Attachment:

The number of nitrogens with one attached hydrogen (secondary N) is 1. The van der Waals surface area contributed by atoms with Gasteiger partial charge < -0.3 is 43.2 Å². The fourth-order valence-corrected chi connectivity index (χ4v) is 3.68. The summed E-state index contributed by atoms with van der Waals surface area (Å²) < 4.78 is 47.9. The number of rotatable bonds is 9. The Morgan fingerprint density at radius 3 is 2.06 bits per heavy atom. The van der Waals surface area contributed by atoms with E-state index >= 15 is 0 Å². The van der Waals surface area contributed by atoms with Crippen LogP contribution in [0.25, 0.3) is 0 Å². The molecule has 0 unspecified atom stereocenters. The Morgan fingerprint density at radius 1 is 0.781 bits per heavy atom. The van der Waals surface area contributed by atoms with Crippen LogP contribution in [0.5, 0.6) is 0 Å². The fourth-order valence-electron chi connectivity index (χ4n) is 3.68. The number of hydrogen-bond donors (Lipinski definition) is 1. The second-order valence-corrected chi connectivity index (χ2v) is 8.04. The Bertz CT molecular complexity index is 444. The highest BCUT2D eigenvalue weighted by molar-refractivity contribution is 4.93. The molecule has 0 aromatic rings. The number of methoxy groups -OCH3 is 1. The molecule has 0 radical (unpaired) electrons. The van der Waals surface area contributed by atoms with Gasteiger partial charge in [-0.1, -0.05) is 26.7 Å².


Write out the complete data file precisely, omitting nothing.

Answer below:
The number of nitrogens with one attached hydrogen (secondary N) is 1. The van der Waals surface area contributed by atoms with Gasteiger partial charge < -0.3 is 43.2 Å². The fourth-order valence-corrected chi connectivity index (χ4v) is 3.68. The summed E-state index contributed by atoms with van der Waals surface area (Å²) < 4.78 is 47.9. The number of rotatable bonds is 9. The Morgan fingerprint density at radius 3 is 2.06 bits per heavy atom. The van der Waals surface area contributed by atoms with E-state index >= 15 is 0 Å². The van der Waals surface area contributed by atoms with Crippen LogP contribution in [0.25, 0.3) is 0 Å². The molecule has 0 unspecified atom stereocenters. The Morgan fingerprint density at radius 1 is 0.781 bits per heavy atom. The van der Waals surface area contributed by atoms with Crippen LogP contribution in [0.5, 0.6) is 0 Å². The fourth-order valence-electron chi connectivity index (χ4n) is 3.68. The number of hydrogen-bond donors (Lipinski definition) is 1. The second-order valence-corrected chi connectivity index (χ2v) is 8.04. The Bertz CT molecular complexity index is 444. The highest BCUT2D eigenvalue weighted by molar-refractivity contribution is 4.93. The molecule has 0 aromatic rings. The number of methoxy groups -OCH3 is 1. The molecule has 0 radical (unpaired) electrons. The van der Waals surface area contributed by atoms with Gasteiger partial charge in [-0.1, -0.05) is 26.7 Å².